Korea’s geospatial strategy for safe and sustainable land management
This year, Korea was swept by a record rainy season and heavy downfall. Villages and farmlands were flooded. Landslides destroyed houses and often tragically the families living in them. Roads were cut off due to flooding or subsidence. Flooding also seeped into underground spaces. The rainy season left immense property damages and loss of human lives.
The threat to our lives also come from other sources. News of wildfires of various sizes, fires at factories, explosions at underground construction sites are reported along with the estimated damages and fatalities from the disasters. Bursting water pipes or burning utility pipe conduits cause disruption to our daily life.
To mitigate the impact of disasters, both natural and man-made, real-time monitoring of vulnerable areas or infrastructure is essential. Developing a constant monitoring system helps discover and sometimes prevent disasters and reduce possible damages by enabling prompt response. In Korea, ‘Digital Twin’ is emerging as a promising platform to build that monitoring system.
A digital twin is a virtual replica of the real world. It recreates the physical space we live in and operates based on its interactions with the real world. Digital simulations, run under various scenarios with all conditions fully controlled, can discover unexpected problems and improve ideas. Digital twins are no longer a concept from science fiction. Companies, researchers and even doctors use the platform to improve product performance, simulate spacecraft operation, and do mock surgeries.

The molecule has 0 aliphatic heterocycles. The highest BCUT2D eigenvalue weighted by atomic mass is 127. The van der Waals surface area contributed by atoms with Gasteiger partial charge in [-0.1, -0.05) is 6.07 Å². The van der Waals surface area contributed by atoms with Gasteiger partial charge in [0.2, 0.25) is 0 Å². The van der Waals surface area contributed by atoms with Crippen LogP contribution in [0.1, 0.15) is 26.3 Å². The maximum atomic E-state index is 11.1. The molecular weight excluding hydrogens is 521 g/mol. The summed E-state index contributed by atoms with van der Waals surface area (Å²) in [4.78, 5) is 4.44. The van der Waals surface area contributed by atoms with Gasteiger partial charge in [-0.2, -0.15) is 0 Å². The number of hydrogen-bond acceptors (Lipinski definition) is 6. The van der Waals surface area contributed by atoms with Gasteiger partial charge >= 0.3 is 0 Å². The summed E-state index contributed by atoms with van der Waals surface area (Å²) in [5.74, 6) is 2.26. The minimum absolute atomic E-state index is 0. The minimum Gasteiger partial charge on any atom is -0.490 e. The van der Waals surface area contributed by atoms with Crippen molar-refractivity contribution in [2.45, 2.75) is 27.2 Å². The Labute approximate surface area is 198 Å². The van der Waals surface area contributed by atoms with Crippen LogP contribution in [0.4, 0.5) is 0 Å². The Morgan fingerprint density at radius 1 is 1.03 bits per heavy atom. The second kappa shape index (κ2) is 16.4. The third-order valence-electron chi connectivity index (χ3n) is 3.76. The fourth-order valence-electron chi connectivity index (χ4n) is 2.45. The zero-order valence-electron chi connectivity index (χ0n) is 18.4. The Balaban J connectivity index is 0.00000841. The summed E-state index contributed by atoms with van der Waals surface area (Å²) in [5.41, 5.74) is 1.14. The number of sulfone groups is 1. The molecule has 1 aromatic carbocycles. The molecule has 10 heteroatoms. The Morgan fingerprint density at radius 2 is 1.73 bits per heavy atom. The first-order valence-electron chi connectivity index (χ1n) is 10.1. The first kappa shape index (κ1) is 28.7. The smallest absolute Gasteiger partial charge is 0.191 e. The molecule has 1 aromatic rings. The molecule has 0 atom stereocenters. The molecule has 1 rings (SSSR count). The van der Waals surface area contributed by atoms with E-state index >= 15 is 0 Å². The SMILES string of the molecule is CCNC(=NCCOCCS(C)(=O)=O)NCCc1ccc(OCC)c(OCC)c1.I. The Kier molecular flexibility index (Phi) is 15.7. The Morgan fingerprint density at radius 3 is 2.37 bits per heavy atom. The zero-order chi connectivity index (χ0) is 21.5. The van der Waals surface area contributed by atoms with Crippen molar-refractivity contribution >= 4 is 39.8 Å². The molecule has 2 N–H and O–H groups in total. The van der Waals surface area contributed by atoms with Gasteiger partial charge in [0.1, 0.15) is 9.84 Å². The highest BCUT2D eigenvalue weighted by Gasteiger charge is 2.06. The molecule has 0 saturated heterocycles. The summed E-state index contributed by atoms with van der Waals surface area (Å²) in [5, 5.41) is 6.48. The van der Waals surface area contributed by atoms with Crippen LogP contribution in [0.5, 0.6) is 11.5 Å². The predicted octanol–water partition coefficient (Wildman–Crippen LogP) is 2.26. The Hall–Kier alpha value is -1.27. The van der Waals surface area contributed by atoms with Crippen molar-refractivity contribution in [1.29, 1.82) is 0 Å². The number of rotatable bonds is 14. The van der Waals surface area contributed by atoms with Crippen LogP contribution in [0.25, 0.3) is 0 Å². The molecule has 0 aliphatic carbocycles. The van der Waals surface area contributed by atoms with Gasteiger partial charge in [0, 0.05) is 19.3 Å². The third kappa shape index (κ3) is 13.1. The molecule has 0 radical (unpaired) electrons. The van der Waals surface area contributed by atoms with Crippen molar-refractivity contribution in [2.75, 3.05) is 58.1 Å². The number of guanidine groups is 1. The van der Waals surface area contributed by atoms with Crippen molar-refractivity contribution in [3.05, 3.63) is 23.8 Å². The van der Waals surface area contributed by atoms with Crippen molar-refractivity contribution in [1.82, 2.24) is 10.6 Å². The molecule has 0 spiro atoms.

Recently, the Korean government announced its plan to build a digital twin for safe and sustainable management of the national territory. The project, which will be carried out as part of Korea’s New Deal Program, will ensure better protection of its citizens and their properties from various threats as well as adaptation to the fourth industrial revolution and the changes brought by such digital infrastructure.
A digital twin is built upon 3D images of the physical terrains, buildings, roads, water supply systems and various facilities on surface and underground. Once completed, the virtual world will be fed with real-time data, measurements, photos and videos from various sources including drones and LiDAR sensors. Such a combination of a virtual space with real-world data will create a virtual Korea.
The case for developing a digital twin is obvious. Any damage to national territory or infrastructure is costly and timely to repair. Delays in response lead to wider and greater damages. The digital twin will give a tool for constant monitoring and prompt response to disasters, accidents and incidents. It will also form an integral part of Korea’s strategy for smart management of the national territory.
Building it will not be easy. Given the sheer size of the landmass and number of structures to be covered, decisions on the types of data to collect and level of resolution of the map should be made beforehand. Seamless connection with sensors and data sources will be crucial to full realization of its potential. One thing that can be said for certain is that the digital twin will transform the way Korea manages its national territory.